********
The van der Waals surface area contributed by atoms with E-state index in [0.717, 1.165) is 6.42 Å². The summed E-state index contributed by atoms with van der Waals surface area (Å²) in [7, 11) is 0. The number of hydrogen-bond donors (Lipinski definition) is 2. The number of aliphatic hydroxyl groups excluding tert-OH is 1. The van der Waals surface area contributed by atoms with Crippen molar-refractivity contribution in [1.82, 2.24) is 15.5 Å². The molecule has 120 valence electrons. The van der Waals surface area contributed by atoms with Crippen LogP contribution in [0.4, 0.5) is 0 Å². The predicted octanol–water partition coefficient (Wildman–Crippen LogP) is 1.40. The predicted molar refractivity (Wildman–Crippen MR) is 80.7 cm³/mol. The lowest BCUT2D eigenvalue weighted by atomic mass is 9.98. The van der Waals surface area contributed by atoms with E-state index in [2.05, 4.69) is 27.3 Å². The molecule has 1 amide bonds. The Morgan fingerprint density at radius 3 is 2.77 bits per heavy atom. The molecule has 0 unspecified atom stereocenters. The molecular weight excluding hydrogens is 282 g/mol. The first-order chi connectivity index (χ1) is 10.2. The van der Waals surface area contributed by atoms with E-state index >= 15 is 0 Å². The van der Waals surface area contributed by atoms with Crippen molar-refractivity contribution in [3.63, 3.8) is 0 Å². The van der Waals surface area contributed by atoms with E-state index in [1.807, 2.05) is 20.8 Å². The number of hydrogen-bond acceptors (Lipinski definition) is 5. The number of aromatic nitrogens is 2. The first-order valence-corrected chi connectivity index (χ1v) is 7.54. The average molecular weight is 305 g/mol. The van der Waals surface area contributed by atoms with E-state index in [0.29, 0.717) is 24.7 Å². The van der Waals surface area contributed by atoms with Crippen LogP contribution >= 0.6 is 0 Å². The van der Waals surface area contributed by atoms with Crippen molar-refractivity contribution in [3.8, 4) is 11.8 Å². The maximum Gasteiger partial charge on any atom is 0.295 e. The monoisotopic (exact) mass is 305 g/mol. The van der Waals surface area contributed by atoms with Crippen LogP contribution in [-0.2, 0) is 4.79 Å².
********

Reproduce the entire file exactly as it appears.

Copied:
The van der Waals surface area contributed by atoms with E-state index in [0.717, 1.165) is 6.42 Å². The summed E-state index contributed by atoms with van der Waals surface area (Å²) in [7, 11) is 0. The number of hydrogen-bond donors (Lipinski definition) is 2. The number of aliphatic hydroxyl groups excluding tert-OH is 1. The van der Waals surface area contributed by atoms with Crippen molar-refractivity contribution in [1.82, 2.24) is 15.5 Å². The molecule has 120 valence electrons. The van der Waals surface area contributed by atoms with Crippen LogP contribution in [0.4, 0.5) is 0 Å². The predicted octanol–water partition coefficient (Wildman–Crippen LogP) is 1.40. The predicted molar refractivity (Wildman–Crippen MR) is 80.7 cm³/mol. The lowest BCUT2D eigenvalue weighted by atomic mass is 9.98. The van der Waals surface area contributed by atoms with E-state index in [2.05, 4.69) is 27.3 Å². The molecule has 1 amide bonds. The Morgan fingerprint density at radius 3 is 2.77 bits per heavy atom. The molecule has 0 unspecified atom stereocenters. The molecular weight excluding hydrogens is 282 g/mol. The first-order chi connectivity index (χ1) is 10.2. The van der Waals surface area contributed by atoms with E-state index >= 15 is 0 Å². The van der Waals surface area contributed by atoms with Crippen molar-refractivity contribution in [3.63, 3.8) is 0 Å². The van der Waals surface area contributed by atoms with E-state index in [1.807, 2.05) is 20.8 Å². The number of hydrogen-bond acceptors (Lipinski definition) is 5. The number of aromatic nitrogens is 2. The first-order valence-corrected chi connectivity index (χ1v) is 7.54. The average molecular weight is 305 g/mol. The van der Waals surface area contributed by atoms with E-state index in [0.29, 0.717) is 24.7 Å². The van der Waals surface area contributed by atoms with Crippen LogP contribution >= 0.6 is 0 Å². The van der Waals surface area contributed by atoms with Crippen molar-refractivity contribution in [3.8, 4) is 11.8 Å². The maximum Gasteiger partial charge on any atom is 0.295 e. The monoisotopic (exact) mass is 305 g/mol. The van der Waals surface area contributed by atoms with Crippen LogP contribution in [-0.2, 0) is 4.79 Å².